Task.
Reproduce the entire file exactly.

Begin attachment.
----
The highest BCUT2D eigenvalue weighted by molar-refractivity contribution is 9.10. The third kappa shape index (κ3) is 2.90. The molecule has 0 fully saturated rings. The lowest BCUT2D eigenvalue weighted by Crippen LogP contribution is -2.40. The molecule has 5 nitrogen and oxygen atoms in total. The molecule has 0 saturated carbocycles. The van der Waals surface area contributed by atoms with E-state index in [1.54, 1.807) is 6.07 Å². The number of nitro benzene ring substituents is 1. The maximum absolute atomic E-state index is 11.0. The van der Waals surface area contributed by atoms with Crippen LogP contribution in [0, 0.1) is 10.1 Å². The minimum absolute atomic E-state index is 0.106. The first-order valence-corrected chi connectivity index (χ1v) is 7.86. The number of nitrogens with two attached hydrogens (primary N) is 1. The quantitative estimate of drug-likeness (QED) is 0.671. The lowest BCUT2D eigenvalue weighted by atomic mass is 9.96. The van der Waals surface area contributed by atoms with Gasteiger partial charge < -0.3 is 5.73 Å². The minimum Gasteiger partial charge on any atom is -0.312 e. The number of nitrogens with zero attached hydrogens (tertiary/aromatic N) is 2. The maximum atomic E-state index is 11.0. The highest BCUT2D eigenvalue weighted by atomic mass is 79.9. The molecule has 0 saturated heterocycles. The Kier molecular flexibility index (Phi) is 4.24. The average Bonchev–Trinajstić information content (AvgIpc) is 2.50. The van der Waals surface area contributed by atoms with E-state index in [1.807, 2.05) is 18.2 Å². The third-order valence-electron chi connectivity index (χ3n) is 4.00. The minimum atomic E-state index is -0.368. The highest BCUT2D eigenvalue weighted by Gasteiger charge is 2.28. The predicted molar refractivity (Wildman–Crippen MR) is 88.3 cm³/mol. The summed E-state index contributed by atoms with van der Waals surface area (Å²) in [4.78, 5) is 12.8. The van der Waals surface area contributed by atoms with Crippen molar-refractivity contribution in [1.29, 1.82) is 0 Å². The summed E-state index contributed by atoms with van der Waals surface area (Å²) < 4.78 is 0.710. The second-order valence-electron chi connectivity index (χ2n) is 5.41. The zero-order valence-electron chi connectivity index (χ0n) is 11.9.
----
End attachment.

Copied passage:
The highest BCUT2D eigenvalue weighted by molar-refractivity contribution is 9.10. The third kappa shape index (κ3) is 2.90. The molecule has 0 fully saturated rings. The lowest BCUT2D eigenvalue weighted by Crippen LogP contribution is -2.40. The molecule has 5 nitrogen and oxygen atoms in total. The molecule has 0 saturated carbocycles. The van der Waals surface area contributed by atoms with E-state index in [1.54, 1.807) is 6.07 Å². The number of nitro benzene ring substituents is 1. The maximum absolute atomic E-state index is 11.0. The van der Waals surface area contributed by atoms with Crippen LogP contribution in [0, 0.1) is 10.1 Å². The minimum absolute atomic E-state index is 0.106. The first-order valence-corrected chi connectivity index (χ1v) is 7.86. The number of nitrogens with two attached hydrogens (primary N) is 1. The quantitative estimate of drug-likeness (QED) is 0.671. The lowest BCUT2D eigenvalue weighted by atomic mass is 9.96. The van der Waals surface area contributed by atoms with Gasteiger partial charge < -0.3 is 5.73 Å². The minimum Gasteiger partial charge on any atom is -0.312 e. The number of nitrogens with zero attached hydrogens (tertiary/aromatic N) is 2. The maximum atomic E-state index is 11.0. The highest BCUT2D eigenvalue weighted by atomic mass is 79.9. The molecule has 0 saturated heterocycles. The Kier molecular flexibility index (Phi) is 4.24. The average Bonchev–Trinajstić information content (AvgIpc) is 2.50. The van der Waals surface area contributed by atoms with E-state index in [1.807, 2.05) is 18.2 Å². The third-order valence-electron chi connectivity index (χ3n) is 4.00. The minimum atomic E-state index is -0.368. The highest BCUT2D eigenvalue weighted by Gasteiger charge is 2.28. The predicted molar refractivity (Wildman–Crippen MR) is 88.3 cm³/mol. The summed E-state index contributed by atoms with van der Waals surface area (Å²) in [4.78, 5) is 12.8. The van der Waals surface area contributed by atoms with Crippen molar-refractivity contribution in [1.29, 1.82) is 0 Å². The summed E-state index contributed by atoms with van der Waals surface area (Å²) < 4.78 is 0.710. The second-order valence-electron chi connectivity index (χ2n) is 5.41. The zero-order valence-electron chi connectivity index (χ0n) is 11.9.